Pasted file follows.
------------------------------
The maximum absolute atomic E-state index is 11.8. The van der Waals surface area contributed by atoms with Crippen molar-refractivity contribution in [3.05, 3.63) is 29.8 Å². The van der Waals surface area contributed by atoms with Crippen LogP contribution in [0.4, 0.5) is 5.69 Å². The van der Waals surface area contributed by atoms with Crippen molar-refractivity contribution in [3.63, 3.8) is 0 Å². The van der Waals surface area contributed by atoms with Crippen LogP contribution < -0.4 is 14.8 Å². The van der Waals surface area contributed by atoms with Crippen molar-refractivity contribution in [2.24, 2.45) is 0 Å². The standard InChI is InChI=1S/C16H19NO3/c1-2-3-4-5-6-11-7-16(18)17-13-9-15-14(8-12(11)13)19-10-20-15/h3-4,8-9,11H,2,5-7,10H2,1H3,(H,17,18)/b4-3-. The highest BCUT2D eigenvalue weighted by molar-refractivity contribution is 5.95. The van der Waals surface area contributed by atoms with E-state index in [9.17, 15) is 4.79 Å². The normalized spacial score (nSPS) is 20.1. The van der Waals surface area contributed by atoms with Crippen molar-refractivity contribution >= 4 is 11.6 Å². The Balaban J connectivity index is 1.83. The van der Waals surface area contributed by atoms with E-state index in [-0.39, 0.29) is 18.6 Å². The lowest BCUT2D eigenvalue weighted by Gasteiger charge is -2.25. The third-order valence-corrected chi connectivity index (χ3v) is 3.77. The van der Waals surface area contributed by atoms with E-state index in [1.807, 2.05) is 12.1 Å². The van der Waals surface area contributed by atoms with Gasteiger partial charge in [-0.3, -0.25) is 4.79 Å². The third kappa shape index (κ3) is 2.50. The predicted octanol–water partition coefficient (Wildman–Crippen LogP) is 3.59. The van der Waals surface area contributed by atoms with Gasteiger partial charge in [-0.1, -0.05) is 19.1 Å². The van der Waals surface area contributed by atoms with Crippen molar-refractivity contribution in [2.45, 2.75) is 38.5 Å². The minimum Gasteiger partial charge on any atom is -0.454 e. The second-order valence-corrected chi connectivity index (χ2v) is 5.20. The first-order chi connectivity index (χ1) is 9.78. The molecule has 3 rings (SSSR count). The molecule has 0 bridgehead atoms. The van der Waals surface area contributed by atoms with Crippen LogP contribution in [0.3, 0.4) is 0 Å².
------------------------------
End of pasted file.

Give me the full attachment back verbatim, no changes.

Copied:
The maximum absolute atomic E-state index is 11.8. The van der Waals surface area contributed by atoms with Crippen molar-refractivity contribution in [3.05, 3.63) is 29.8 Å². The van der Waals surface area contributed by atoms with Crippen LogP contribution in [0.4, 0.5) is 5.69 Å². The van der Waals surface area contributed by atoms with Crippen molar-refractivity contribution in [3.63, 3.8) is 0 Å². The van der Waals surface area contributed by atoms with Crippen LogP contribution < -0.4 is 14.8 Å². The van der Waals surface area contributed by atoms with Crippen molar-refractivity contribution in [2.24, 2.45) is 0 Å². The standard InChI is InChI=1S/C16H19NO3/c1-2-3-4-5-6-11-7-16(18)17-13-9-15-14(8-12(11)13)19-10-20-15/h3-4,8-9,11H,2,5-7,10H2,1H3,(H,17,18)/b4-3-. The highest BCUT2D eigenvalue weighted by molar-refractivity contribution is 5.95. The van der Waals surface area contributed by atoms with E-state index in [9.17, 15) is 4.79 Å². The normalized spacial score (nSPS) is 20.1. The van der Waals surface area contributed by atoms with Crippen molar-refractivity contribution >= 4 is 11.6 Å². The Balaban J connectivity index is 1.83. The van der Waals surface area contributed by atoms with E-state index in [-0.39, 0.29) is 18.6 Å². The lowest BCUT2D eigenvalue weighted by Gasteiger charge is -2.25. The third-order valence-corrected chi connectivity index (χ3v) is 3.77. The van der Waals surface area contributed by atoms with E-state index in [1.807, 2.05) is 12.1 Å². The van der Waals surface area contributed by atoms with Gasteiger partial charge in [-0.3, -0.25) is 4.79 Å². The third kappa shape index (κ3) is 2.50. The predicted octanol–water partition coefficient (Wildman–Crippen LogP) is 3.59. The van der Waals surface area contributed by atoms with Gasteiger partial charge in [-0.1, -0.05) is 19.1 Å². The van der Waals surface area contributed by atoms with Crippen molar-refractivity contribution in [2.45, 2.75) is 38.5 Å². The minimum Gasteiger partial charge on any atom is -0.454 e. The second-order valence-corrected chi connectivity index (χ2v) is 5.20. The first-order chi connectivity index (χ1) is 9.78. The molecule has 3 rings (SSSR count). The molecule has 0 bridgehead atoms. The van der Waals surface area contributed by atoms with Crippen LogP contribution in [0.3, 0.4) is 0 Å².